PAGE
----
The Centers for Disease Control (CDC) recently issued a roadmap of critical tasks for employers ready to get their staff back in the office. To date, the majority of guidance has focused on workplaces that remained open during the pandemic, from healthcare to retail and manufacturing. Those workplaces have already received guidance and taken measures to help minimize the potential risk of exposure to COVID-19. Now, it is time for those workplaces vacated during the pandemic to do the same. Office spaces are top of the list, and the CDC’s guidance provides recommended steps to take in office settings to mitigate the risk of COVID-19 transmission. To accomplish these tasks, coordination among stakeholders, including building owners, managers, operations specialists (including security, custodial services, etc.), tenants and all those employed by these entities may be crucial.  

The CDC recommends that employers begin planning even before they reopen their offices by maintaining open communication with building management and reopening only once the building is ready. Any reopening plan should first account for the unique hazards that can arise in a building left unoccupied for several weeks (mold, rodents, stagnant water, mechanical, ventilation, air conditioning, heating, and similar vital systems). Some of these systems may require specific start-up procedures. Building staff can consult ASHRAE Standard 180-2018, Standard Practice for the Inspection and Maintenance of Commercial Building HVAC Systems, and determine how far in advance of reopening the systems should be started and tested.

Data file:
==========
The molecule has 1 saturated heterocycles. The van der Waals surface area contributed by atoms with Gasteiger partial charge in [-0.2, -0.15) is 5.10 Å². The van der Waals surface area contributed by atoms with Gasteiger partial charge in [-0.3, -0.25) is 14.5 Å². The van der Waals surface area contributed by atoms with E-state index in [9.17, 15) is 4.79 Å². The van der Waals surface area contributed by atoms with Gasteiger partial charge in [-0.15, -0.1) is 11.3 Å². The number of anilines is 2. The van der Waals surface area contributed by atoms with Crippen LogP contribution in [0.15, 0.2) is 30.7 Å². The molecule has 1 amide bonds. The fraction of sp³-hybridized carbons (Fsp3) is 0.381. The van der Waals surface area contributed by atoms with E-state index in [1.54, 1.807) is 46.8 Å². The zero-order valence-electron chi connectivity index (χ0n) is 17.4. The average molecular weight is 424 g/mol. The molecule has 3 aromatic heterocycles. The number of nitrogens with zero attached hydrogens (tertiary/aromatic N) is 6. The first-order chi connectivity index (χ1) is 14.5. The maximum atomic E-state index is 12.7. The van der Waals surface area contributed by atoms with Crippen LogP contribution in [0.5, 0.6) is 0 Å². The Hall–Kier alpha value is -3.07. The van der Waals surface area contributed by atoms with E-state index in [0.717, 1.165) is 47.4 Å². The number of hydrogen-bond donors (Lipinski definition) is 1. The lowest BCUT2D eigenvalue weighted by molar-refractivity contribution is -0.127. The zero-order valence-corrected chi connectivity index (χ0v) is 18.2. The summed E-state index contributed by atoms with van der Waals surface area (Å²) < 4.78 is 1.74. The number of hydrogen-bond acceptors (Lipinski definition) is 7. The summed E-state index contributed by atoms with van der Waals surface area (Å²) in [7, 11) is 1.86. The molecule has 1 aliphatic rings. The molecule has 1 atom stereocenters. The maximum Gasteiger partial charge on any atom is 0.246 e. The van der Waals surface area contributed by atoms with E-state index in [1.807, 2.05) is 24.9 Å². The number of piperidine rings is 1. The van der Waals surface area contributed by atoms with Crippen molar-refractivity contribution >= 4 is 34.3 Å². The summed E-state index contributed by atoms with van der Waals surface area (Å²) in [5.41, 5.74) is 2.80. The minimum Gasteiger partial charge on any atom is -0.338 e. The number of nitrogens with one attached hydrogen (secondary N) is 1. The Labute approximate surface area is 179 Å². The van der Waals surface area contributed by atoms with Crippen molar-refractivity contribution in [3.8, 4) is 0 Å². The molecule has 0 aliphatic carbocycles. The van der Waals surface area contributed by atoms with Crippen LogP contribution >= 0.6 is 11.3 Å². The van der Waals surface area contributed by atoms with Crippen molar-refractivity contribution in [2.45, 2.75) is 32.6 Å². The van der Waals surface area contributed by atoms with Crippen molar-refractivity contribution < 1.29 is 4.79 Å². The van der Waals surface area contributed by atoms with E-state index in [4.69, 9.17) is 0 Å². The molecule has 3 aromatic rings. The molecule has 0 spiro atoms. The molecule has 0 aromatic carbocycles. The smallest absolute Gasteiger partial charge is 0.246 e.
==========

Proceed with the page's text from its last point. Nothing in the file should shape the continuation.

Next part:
Littler Mendelson P.C., a firm specializing in employment and labor, has published a summary of the major recommendations. Read more here, such as: 

  • Improving Air Ventilation
  • Rearranging Physical Workplaces and Schedules
  • Training Employees in Preparation to Reopen
  • Policies to Promote Healthy Conduct in the Workplace
  • Further Guidance on Addressing COVID-19 Cases in the Workplace

The CDC recommendations undoubtedly impose a burden on employers, exacerbated by additional state and local requirements. Reopening will not be easy. Please reach out to your Sequoia Risk Advisor for additional guidance and information.

Additional Resources: The new guidance follows several other documents the CDC and other agencies have provided to employers in meeting the challenges of the current pandemic, including:

The information and materials on this blog are provided for informational purposes only and are not intended to constitute legal or tax advice. Information provided in this blog may not reflect the most current legal developments and may vary by jurisdiction. The content on this blog is for general informational purposes only and does not apply to any particular facts or circumstances. The use of this blog does not in any way establish an attorney-client relationship, nor should any such relationship be implied, and the contents do not constitute legal or tax advice. If you require legal or tax advice, please consult with a licensed attorney or tax professional in your jurisdiction. The contributing authors expressly disclaim all liability to any persons or entities with respect to any action or inaction based on the contents of this blog

Mary Beth Downs – Mary Beth Downs is a Senior Risk Advisor for Sequoia, providing property and casualty consulting services to our clients helping them protect assets, scale in the marketplace, and manage risk. As a Bay Area resident for the past 27 years, she enjoys volunteering in her local community and traveling within the state as much as possible.